In other words, Carter might be a fantastic basketball player. He might have won one of the most memorable playoff duels of the last decade with 50 points, including eight straight made three-pointers in a playoff victory over Allen Iverson and the 76ers. He might have won buzzer-beating game-winners in two consecutive games. He might have a list as long as his arm of players he has dunked upon. He might be a six-time All-Star, with career best of 51 points, 15 rebounds and 12 assists. He might have a shoe named after him. He might have literally hurdled a 7-2 Frenchman on his way to Olympic gold.

But he’s never going to be good at being mean. Everyone you talk to about Carter agrees. Even Carter himself.

“I love to smile, I love to make people happy,” he admits. “I approach the game a little differently. I’m not so uptight. I don’t have the mean face all the time. I can laugh. Whether it’s the third quarter or the fourth quarter, I can have the relaxed face, the demeanor that I’m comfortable.”

At first, that didn’t seem to be a problem. Things started so optimistically. He was drafted fifth overall in 1998 and was the rookie of the year with all but five of the 118 votes. His second season, the Vinsanity really kicked into gear, and he earned a reputation as a clutch player, at one point assassinating the Celtics and then the Clippers with buzzer-beating game-winners just a few days apart.

Shocked to see that one of his idols, famed dunker Dominique Wilkins, wasn’t named to the list of the NBA’s 50 greatest players of all time, Carter even dedicated himself to becoming more than just a dunker—rounding out his game to become a complete offensive threat.

But there were some injuries, some team turnover, and eventually, some trouble. There was a cloud of off-court distractions: his shoe deal went bad, reportedly because the shoes he was paid to wear hurt his feet. His agent, Tank Black, was accused of various wrongdoings for which he was eventually jailed.

When the Raptors reached the peak of their franchise history—nearly making the eastern conference finals in 2001—Carter clanked what would have been the game-winner, on the very day that he had been criticized for skipping the team’s morning shoot-around to take a private jet to get his diploma from the University of North Carolina.

“That’s the thing about shooting game-winners—missing sucks,” says Carter. “I took that one hard. It bothered me all summer. I’d definitely love to have that opportunity again.”

Most troubling of all, there was a widening gulf between what people expected of Carter, and what he actually was. Inevitably, it caused friction.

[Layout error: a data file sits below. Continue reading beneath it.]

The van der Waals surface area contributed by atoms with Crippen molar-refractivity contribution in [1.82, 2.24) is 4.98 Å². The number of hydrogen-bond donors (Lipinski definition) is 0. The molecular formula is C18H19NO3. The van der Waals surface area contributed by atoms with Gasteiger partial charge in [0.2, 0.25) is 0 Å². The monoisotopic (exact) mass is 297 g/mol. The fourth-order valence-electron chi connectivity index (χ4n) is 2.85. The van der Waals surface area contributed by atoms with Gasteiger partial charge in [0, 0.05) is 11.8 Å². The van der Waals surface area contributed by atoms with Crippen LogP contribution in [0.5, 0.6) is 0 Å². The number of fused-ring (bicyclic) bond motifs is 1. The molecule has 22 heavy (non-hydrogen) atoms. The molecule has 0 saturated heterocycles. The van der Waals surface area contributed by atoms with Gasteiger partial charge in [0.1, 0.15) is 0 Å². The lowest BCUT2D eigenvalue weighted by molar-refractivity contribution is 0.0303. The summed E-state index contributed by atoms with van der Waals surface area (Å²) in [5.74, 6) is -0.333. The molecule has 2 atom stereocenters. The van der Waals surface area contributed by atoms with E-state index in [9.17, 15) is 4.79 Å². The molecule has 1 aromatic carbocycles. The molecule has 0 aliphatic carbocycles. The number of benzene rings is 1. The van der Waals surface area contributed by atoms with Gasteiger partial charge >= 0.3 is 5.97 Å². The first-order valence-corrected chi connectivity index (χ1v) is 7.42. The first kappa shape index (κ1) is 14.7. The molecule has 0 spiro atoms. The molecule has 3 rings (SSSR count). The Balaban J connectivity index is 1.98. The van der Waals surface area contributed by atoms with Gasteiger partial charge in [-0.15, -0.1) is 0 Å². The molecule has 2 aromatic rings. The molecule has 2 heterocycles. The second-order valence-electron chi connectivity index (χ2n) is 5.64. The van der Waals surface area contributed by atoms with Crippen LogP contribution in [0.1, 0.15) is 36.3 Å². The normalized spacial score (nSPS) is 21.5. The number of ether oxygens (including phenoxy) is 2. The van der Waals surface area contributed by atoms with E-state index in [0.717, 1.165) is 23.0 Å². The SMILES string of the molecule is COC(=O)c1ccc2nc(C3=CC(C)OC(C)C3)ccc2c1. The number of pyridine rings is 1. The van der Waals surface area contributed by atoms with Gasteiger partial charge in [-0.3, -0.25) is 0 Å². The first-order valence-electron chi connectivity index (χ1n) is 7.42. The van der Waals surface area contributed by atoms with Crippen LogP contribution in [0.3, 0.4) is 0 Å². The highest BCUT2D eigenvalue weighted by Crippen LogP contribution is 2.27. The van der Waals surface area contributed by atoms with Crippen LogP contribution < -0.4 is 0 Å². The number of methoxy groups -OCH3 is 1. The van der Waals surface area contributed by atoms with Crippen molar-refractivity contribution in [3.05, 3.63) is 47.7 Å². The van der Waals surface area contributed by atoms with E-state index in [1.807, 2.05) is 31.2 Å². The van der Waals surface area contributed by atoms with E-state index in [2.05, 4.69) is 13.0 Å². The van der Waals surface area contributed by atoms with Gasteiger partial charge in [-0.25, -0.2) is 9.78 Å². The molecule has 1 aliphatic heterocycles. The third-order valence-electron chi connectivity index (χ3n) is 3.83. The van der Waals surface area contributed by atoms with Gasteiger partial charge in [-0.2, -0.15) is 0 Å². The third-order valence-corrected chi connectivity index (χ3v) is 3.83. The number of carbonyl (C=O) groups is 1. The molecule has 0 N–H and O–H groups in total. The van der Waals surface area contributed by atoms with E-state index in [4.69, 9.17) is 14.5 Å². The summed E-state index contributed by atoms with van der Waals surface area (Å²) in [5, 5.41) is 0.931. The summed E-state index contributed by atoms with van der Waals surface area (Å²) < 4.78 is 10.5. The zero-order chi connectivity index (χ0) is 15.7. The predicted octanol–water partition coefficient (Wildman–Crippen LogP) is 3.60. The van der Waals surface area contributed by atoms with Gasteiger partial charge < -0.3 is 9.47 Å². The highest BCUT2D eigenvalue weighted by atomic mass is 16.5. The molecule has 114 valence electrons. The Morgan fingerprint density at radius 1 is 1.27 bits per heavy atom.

Raptors brass lamented the fact that Carter wouldn’t be more of a take-charge leader. Players told the media he should scream at teammates. They wanted him to talk a lot more. They wanted him to leave no doubt, on a nightly basis, that he was the alpha dog.

“I’m not sure,” says Brinkerhoff, “that his personality lends itself to that.”

People were even upset that he was friendly to opponents before games.

“I’m not going to name names,” says Carter’s mother and confidant, Michelle Carter-Scott “but one of his NBA coaches didn’t want him to hug and say hello to players from the other team before the game. Vince has known a lot of those players since he was 15. He knows their mothers, their sisters and their brothers. He played AAU and Junior Olympic ball with them. Shaquille O’Neal and Grant Hill live right down the street. Are you telling me Vince is not going to say hello to Shaquille? Come on.”

“I asked Vince if he wanted these people to remember him with a Christmas card he was 55. He looked at me like I was crazy,” remembers Carter-Scott. “I asked ‘Are dear friendships part of what’s important in this picture? Yeah? Ok. And you’re not going to go and say hi? You can’t ask how someone’s mother is doing? One of these days you’re going to walk away from the game for the last time. I want to still like you. I adore you, I’m your mother, but I want to still like you.’”

Carter never did stop saying hello to his friends on opposing NBA teams. It was one of many little frictions that emerged from the gulf between the domineering lead dog the Raptors badly needed, and the jovial puppy they actually had under contract.

Carter doesn’t like to talk about it much to the media—he’s too nice—but eventually bad blood developed with his employer.